Today on the ELAR blog, we are featuring ELDP grantee Alexandro Garcia-Laguia’s project ‘Documentation of Northern Alta, a Philippine Negrito language‘. Alex’s collection with ELAR focuses on Northern Alta, an endangered Negrito language of the Philippines.
Alexandro Garcia Laguia, from the University of Barcelona, gives us his community and scientific highlights from his research from 2017-2018.
Impact on the community and speakers:
1. The printed Alta grammars
This year, the printed version of the Northern Alta grammar arrived to the communities of Diteki, Dianed and Villa. The grammar and lexicon were presented and described as an output based on the analysis of the recordings we had been producing since 2013, in which most of the Alta speakers we have met so far have participated. Although are still unsure of how the grammars will be used in the communities or what their impact will be like in the medium term, the community members are clearly happy and satisfied to finally have a book describing their language.
The teachers at Dianed Elementary school also received a copy of the grammar. When presenting the grammar we informed them that we would be strongly supporting anyone interested in working on the development of educational materials in order to teach the language in the future.
2. The young Alta
The young Alta are more involved in the preservation of their culture than at the beginning of our documentation project. As opposed to the year 2013, in which several Alta children reported to have been mocked at school, the Alta now feel more appreciated and respected. In 2018, the community decided to produce a number of salago, the traditional Alta clothing, which were used by young members of the Alta community in a parade, during the local festivities of the town of San Luis.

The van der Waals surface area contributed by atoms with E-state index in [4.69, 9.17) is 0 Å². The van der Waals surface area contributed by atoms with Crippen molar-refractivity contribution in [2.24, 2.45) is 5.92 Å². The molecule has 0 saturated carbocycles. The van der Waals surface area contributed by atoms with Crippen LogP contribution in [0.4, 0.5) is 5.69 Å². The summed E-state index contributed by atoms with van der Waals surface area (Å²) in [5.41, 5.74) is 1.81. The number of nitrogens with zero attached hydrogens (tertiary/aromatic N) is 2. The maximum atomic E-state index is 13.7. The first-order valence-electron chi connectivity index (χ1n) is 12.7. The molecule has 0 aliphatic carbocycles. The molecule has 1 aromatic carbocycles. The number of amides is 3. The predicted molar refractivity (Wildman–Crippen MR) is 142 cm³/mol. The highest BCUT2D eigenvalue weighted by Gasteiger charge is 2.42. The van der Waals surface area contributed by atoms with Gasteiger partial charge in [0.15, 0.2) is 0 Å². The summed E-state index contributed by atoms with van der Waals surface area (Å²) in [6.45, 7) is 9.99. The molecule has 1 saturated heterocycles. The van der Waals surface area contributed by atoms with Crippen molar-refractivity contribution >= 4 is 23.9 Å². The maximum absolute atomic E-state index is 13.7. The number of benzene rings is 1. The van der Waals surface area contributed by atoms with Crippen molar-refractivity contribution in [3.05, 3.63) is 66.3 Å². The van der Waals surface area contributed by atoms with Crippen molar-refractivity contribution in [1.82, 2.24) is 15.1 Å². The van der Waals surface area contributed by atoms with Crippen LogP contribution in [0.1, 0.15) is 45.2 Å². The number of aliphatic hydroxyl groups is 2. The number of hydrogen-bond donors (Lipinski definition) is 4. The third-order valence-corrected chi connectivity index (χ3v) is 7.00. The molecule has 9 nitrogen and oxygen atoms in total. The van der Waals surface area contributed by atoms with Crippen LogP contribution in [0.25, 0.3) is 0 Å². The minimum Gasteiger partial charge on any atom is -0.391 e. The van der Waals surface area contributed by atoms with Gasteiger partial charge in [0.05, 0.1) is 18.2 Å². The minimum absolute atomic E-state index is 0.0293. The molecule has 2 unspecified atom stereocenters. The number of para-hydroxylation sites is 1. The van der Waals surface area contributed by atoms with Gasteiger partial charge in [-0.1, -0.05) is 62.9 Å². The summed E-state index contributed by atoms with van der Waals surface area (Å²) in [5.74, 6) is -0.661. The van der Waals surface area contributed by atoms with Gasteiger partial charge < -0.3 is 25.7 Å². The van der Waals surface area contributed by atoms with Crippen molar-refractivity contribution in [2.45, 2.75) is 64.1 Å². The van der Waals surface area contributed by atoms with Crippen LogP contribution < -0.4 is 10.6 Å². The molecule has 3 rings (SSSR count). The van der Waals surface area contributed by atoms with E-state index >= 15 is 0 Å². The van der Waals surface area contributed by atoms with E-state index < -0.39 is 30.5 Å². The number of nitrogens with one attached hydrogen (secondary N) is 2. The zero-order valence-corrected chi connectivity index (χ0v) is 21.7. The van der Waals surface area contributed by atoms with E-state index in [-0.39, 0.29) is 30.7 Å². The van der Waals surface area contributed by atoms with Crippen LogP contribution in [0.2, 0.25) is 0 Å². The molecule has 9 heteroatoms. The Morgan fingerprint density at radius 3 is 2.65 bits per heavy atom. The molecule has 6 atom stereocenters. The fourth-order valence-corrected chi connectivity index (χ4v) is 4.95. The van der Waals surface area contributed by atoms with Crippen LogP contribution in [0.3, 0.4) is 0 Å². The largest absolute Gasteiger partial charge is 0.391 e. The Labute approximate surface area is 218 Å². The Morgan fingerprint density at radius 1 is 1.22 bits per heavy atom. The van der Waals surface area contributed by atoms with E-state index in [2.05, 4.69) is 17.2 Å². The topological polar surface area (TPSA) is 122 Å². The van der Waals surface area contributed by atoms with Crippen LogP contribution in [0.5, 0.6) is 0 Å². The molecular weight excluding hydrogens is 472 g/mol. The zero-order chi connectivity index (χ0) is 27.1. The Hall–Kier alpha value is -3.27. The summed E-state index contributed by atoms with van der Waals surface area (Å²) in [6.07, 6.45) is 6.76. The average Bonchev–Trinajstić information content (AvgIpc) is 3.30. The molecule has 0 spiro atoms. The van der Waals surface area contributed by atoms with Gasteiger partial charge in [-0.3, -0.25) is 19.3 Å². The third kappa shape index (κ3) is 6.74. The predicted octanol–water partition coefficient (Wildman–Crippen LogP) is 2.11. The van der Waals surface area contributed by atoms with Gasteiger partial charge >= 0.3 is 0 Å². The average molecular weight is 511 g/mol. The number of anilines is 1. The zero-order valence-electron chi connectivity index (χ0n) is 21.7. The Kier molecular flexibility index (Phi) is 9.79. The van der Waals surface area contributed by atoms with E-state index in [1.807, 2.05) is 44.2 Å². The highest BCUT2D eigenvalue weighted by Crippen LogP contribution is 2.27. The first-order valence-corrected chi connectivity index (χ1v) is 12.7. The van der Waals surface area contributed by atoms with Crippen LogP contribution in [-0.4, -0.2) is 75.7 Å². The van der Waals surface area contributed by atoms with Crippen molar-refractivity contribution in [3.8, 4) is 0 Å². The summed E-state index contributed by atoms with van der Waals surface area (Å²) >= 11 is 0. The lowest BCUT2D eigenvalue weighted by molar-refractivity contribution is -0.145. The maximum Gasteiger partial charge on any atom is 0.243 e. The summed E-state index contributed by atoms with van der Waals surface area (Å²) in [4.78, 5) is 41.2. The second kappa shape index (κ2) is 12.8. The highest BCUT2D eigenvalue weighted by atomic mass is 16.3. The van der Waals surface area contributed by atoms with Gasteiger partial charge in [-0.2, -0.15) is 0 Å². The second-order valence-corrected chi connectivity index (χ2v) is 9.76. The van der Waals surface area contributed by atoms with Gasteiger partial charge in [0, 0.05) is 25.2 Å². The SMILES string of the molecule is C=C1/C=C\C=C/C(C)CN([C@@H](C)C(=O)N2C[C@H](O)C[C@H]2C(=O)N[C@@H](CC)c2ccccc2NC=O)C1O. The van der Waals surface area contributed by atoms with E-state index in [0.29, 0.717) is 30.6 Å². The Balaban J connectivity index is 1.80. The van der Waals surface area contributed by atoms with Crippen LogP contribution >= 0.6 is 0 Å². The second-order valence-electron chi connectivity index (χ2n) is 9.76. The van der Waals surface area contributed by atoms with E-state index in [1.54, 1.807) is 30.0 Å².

As for the community trainees, Jennifer Marques was busy with her new born and could not participate in this year’s training, while Maebell, who had already experience in using ELAN, learned to work with the software Saymore.
A linguistic highlight of this project was the discovery that Northern Alta has a 5-degree demonstrative system. Although the semantic contrasts between these different degrees are still underexplored (see Grammar of Northern Alta, §5.2.2), it seems that this development is rare in the neighboring languages and is thus worth further investigation.
Other neighboring languages such as Southern Alta or Arta are analyzed as showing a 3-degree distinction (proximal, medial, distal). The Negrito language Casiguran Agta also distinguishes 3 degrees, although with different contrasts (near speaker, near addressee or in sight of both, far from both). Other languages such as Ilokano, Pahanan Agta, Palanan, Dinapigue Agta are also understood to exhibit a 3-degree system. Kapampangan language has been shown to exhibit a 5-degree system, (proximal exclusive, proximal inclusive, mesiodistal, distal-visible, distal beyond visibility). Hopefully, as we proceed with the analysis of the Alta corpus of video recordings and elicitation sessions, the semantic contrasts between these different degrees will become clearer.
Thank you, Alex!